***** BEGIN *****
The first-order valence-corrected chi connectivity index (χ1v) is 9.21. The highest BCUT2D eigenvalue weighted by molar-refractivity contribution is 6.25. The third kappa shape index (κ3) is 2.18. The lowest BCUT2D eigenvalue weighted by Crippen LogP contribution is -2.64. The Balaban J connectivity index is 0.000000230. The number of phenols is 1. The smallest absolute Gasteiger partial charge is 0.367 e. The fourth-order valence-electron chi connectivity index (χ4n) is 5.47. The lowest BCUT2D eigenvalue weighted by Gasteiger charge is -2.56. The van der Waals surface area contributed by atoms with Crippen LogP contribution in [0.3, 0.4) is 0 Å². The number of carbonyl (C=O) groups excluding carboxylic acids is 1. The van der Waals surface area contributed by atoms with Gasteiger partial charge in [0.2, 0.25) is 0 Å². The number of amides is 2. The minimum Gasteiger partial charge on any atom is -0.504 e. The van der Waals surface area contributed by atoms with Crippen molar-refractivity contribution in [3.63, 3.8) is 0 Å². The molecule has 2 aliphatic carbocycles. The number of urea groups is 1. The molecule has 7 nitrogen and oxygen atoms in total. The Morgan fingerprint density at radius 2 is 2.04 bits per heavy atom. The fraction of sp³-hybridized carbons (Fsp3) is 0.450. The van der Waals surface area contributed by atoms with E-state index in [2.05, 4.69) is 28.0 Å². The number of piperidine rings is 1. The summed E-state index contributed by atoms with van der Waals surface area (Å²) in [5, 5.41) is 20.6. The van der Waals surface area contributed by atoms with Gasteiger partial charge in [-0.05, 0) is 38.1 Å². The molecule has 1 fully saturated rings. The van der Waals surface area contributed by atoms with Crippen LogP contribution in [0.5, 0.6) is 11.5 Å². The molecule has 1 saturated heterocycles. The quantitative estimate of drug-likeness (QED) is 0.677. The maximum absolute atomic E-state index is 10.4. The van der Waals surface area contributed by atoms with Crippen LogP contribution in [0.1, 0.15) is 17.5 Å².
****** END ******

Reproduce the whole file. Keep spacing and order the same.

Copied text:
The first-order valence-corrected chi connectivity index (χ1v) is 9.21. The highest BCUT2D eigenvalue weighted by molar-refractivity contribution is 6.25. The third kappa shape index (κ3) is 2.18. The lowest BCUT2D eigenvalue weighted by Crippen LogP contribution is -2.64. The Balaban J connectivity index is 0.000000230. The number of phenols is 1. The smallest absolute Gasteiger partial charge is 0.367 e. The fourth-order valence-electron chi connectivity index (χ4n) is 5.47. The lowest BCUT2D eigenvalue weighted by Gasteiger charge is -2.56. The van der Waals surface area contributed by atoms with Crippen LogP contribution in [0.3, 0.4) is 0 Å². The number of carbonyl (C=O) groups excluding carboxylic acids is 1. The van der Waals surface area contributed by atoms with Gasteiger partial charge in [0.2, 0.25) is 0 Å². The number of amides is 2. The minimum Gasteiger partial charge on any atom is -0.504 e. The van der Waals surface area contributed by atoms with Crippen molar-refractivity contribution in [3.63, 3.8) is 0 Å². The molecule has 2 aliphatic carbocycles. The number of urea groups is 1. The molecule has 7 nitrogen and oxygen atoms in total. The Morgan fingerprint density at radius 2 is 2.04 bits per heavy atom. The fraction of sp³-hybridized carbons (Fsp3) is 0.450. The van der Waals surface area contributed by atoms with E-state index in [2.05, 4.69) is 28.0 Å². The number of piperidine rings is 1. The summed E-state index contributed by atoms with van der Waals surface area (Å²) in [5, 5.41) is 20.6. The van der Waals surface area contributed by atoms with Gasteiger partial charge in [-0.05, 0) is 38.1 Å². The molecule has 1 fully saturated rings. The van der Waals surface area contributed by atoms with Crippen LogP contribution in [0.5, 0.6) is 11.5 Å². The molecule has 1 saturated heterocycles. The quantitative estimate of drug-likeness (QED) is 0.677. The maximum absolute atomic E-state index is 10.4. The van der Waals surface area contributed by atoms with Crippen LogP contribution in [0.1, 0.15) is 17.5 Å².